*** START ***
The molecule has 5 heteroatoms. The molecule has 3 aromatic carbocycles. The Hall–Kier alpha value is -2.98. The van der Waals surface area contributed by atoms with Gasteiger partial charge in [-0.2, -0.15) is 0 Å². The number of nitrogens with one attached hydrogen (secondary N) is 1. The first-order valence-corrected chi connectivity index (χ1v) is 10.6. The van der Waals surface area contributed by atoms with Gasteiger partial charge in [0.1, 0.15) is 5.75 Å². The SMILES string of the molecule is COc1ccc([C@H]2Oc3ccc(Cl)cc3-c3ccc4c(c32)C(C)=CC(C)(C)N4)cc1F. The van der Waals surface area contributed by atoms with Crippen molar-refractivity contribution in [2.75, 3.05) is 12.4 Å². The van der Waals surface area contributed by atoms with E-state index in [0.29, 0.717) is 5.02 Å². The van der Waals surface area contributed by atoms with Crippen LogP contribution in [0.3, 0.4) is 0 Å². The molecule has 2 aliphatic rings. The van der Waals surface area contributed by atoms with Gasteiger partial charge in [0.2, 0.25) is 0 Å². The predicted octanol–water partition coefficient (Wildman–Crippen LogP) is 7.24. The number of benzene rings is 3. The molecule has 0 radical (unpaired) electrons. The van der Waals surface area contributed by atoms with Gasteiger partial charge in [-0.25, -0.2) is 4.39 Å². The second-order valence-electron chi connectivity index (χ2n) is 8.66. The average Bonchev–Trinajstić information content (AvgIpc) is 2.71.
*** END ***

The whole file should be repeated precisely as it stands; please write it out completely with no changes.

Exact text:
The molecule has 5 heteroatoms. The molecule has 3 aromatic carbocycles. The Hall–Kier alpha value is -2.98. The van der Waals surface area contributed by atoms with Gasteiger partial charge in [-0.2, -0.15) is 0 Å². The number of nitrogens with one attached hydrogen (secondary N) is 1. The first-order valence-corrected chi connectivity index (χ1v) is 10.6. The van der Waals surface area contributed by atoms with Gasteiger partial charge in [0.1, 0.15) is 5.75 Å². The SMILES string of the molecule is COc1ccc([C@H]2Oc3ccc(Cl)cc3-c3ccc4c(c32)C(C)=CC(C)(C)N4)cc1F. The van der Waals surface area contributed by atoms with Crippen molar-refractivity contribution in [2.75, 3.05) is 12.4 Å². The van der Waals surface area contributed by atoms with E-state index in [0.29, 0.717) is 5.02 Å². The van der Waals surface area contributed by atoms with Crippen LogP contribution in [0.3, 0.4) is 0 Å². The molecule has 2 aliphatic rings. The van der Waals surface area contributed by atoms with Gasteiger partial charge in [0.2, 0.25) is 0 Å². The predicted octanol–water partition coefficient (Wildman–Crippen LogP) is 7.24. The number of benzene rings is 3. The molecule has 0 radical (unpaired) electrons. The van der Waals surface area contributed by atoms with Gasteiger partial charge in [-0.25, -0.2) is 4.39 Å². The second-order valence-electron chi connectivity index (χ2n) is 8.66. The average Bonchev–Trinajstić information content (AvgIpc) is 2.71.